Updated: Nov 10
Eastern Tennessee in the Civil War is one of those areas that rarely gets attention, even from us Western Theater folks. A letter from "ORA" published in the Mobile Advertiser and Register describes the deep divisions among the people of east Tennessee. By this part in the war, General Kirby Smith's army had entered Kentucky and was only two weeks out from its overwhelming victory at the Battle of Richmond, Kentucky on August 30th. Bushwhacking was a major problem as his men trudged through the mountains in Tennessee and Kentucky, and the Confederate army found little sympathy from their fellow southerners. The mountainous region crawled with Unionist sympathizers and irregulars.
On the topic of Don Carlos Buell, ORA fed plenty of conspiratorial ammunition to Buell's critics who already questioned his loyalty to the Union. It is interesting that a strong rebel such as ORA lavished such praise on an enemy general, even before the Kentucky Campaign fully kicked off.
Mobile Advertiser and Register
"August 15, 1862
Knoxville, Aug. 10, 1862
[From our Special Correspondent]
The state of affairs in Middle Tennessee is daily becoming more critical; so far as its tenure is concerned by the Federal troops. The grand programme laid down by Andy Johnson and Bill Brownlow, of possessing East Tennessee, has proved a total failure, and the brilliant scheme which they were sure of carrying out, is fading from their view like the delusive hopes of the mariner, who finds what he took to be land, was but a mirage. Instead of capturing East Tennessee by the aid of the abolition Union element which they counted on so confidently to sustain them, they now find that Middle Tennessee has proved a mouse-trap, from which it will be difficult to extricate themselves.
The emancipation scheme of Lincoln has opened the eyes of Western men, and its effect is producing a wonderful change in their loyalty and patriotism. Last week two hundred Kentuckians, of the 2d (Federal) regiment came over in a body to our lines from Bull Nelson's command, now stationed at McMinnville, and desertions from their ranks in large numbers continue daily. Abolition Lincolndom must fall with abolition England, who seeing the error of her ways has turned about to pursue the paths of virtue as her only salvation--while, "Old Abe" is stretching boldly out on his course, like a swimming pig, which the longer it struggles to gain the opposite shore, the faster it cuts its throat!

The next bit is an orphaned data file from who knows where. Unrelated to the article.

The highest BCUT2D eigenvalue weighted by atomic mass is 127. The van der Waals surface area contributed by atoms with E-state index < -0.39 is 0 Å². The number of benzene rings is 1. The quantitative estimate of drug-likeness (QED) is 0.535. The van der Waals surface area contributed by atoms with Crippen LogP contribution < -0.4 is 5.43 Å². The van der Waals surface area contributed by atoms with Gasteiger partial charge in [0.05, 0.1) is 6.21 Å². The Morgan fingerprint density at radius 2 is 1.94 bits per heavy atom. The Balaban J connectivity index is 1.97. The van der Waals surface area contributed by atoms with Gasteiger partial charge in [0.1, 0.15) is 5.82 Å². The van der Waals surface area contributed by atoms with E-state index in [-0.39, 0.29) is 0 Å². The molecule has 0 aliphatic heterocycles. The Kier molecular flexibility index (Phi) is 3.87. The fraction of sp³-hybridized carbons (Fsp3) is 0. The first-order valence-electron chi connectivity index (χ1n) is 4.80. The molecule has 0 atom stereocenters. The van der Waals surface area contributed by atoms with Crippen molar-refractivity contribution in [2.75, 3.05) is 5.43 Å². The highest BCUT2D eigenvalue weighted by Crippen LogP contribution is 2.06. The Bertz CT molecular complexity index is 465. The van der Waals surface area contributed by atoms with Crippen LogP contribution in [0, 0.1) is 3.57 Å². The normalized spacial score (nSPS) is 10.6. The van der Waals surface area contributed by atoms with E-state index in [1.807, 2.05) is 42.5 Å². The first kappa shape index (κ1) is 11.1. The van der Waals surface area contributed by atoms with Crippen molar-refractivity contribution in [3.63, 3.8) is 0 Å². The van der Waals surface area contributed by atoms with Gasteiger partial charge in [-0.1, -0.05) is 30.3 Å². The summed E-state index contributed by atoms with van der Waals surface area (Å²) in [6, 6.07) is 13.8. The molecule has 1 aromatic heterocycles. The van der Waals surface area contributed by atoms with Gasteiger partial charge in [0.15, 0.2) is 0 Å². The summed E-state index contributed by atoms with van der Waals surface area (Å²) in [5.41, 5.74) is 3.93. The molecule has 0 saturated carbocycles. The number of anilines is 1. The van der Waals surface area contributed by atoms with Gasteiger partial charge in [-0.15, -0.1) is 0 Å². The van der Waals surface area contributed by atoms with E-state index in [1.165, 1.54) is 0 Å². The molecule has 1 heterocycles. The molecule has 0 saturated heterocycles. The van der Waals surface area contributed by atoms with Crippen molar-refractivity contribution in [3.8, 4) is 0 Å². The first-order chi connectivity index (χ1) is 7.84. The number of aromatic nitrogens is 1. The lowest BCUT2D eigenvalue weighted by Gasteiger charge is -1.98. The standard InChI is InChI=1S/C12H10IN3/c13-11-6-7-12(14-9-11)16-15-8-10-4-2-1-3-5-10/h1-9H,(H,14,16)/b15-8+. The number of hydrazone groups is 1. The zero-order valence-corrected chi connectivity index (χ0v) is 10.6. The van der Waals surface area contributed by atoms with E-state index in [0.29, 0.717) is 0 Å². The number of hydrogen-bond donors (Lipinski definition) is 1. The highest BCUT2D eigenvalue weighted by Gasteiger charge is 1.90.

Gen. Buell, who is the only gentleman in the Yankee army, and the only officer who has conducted this war on civilized principles and usages, is himself becoming disgusted with the abolition government and the barbarous conduct of the Yankee officers; and finding their cause growing more hopeless every day, he would gladly resign if he could get out of the scrape decently. It is said he insisted on Mitchell's arrest long before his (Buell's) arrival at Huntsville, in order to stop the villainous career which that worthy was pursuing in North Alabama and Middle Tennessee, and that if Lincoln had not called the miscreant Mitchell to Washington for trial, Buell would have resigned. The Mitchell letters to his friend, the Cincinnati doctor, on cotton speculations and other rascality, have been forwarded by General E. Kirby Smith to General Buell, to be used as evidence against Mitchell on his trial in Washington, which is now progressing.
General Buell has been lately vilified by the Yankee press, especially by those Abolition hounds, Mercer, of the Nashville sheet (Nashville Daily Union, a Unionist newspaper), and Prentice, because he has protected private families from insult and theft by making severe examples of some of his officers and men. They charge him with protecting the property of rebels, and denounce him for having a Christian and gentlemanly proclivities, which are high crimes with these brutes and blackguards.
A number of arrests were made at Loudon last week, on the Tennessee, by Brig. Gen. Churchill, a most gallant and vigilant officer, who allows no abolition Union men to snuff the same breeze with himself. Among them were a Colonel with a Federal commission, but who produced a resignation signed by the Yankee Secretary of War; also a Captain and Lieutenant in the Yankee service, who had come home on leave! A number of Union men were also arrested, who scornfully refused to take the oath. If this course shall only be continued in East Tennessee, we may hope soon to rid ourselves of these so-called Union men, enemies of our country, who are permitted to sojourn among us, trading and speculating, spying and bushwhacking, and yet protected and enjoying every security.
Gen. Buckner, who has been exchanged, has been ordered to East Tennessee. Whether he will take command of a brigade or division is not yet made known.
I learn that Geo. N. Sanders has gone to Europe to execute a contract for the government for the delivery of a number of iron clad war steamers. Mr. Sanders has two sons in our army--one, Louis Sanders, a lad of eighteen, in Forrest's cavalry, greatly distinguished himself at Fort Donelson and at Shiloh, and has since been promoted to a Lieutenancy. The other, Maj. Reid Sanders, is Brigade Quarter-master on Gen. Hawes' staff. They are both most gallant and chivalrous young men, and have fought their way up from the ranks.
For anyone interested in learning more about the divided loyalties of the border regions of the Civil War, consider this for further reading:
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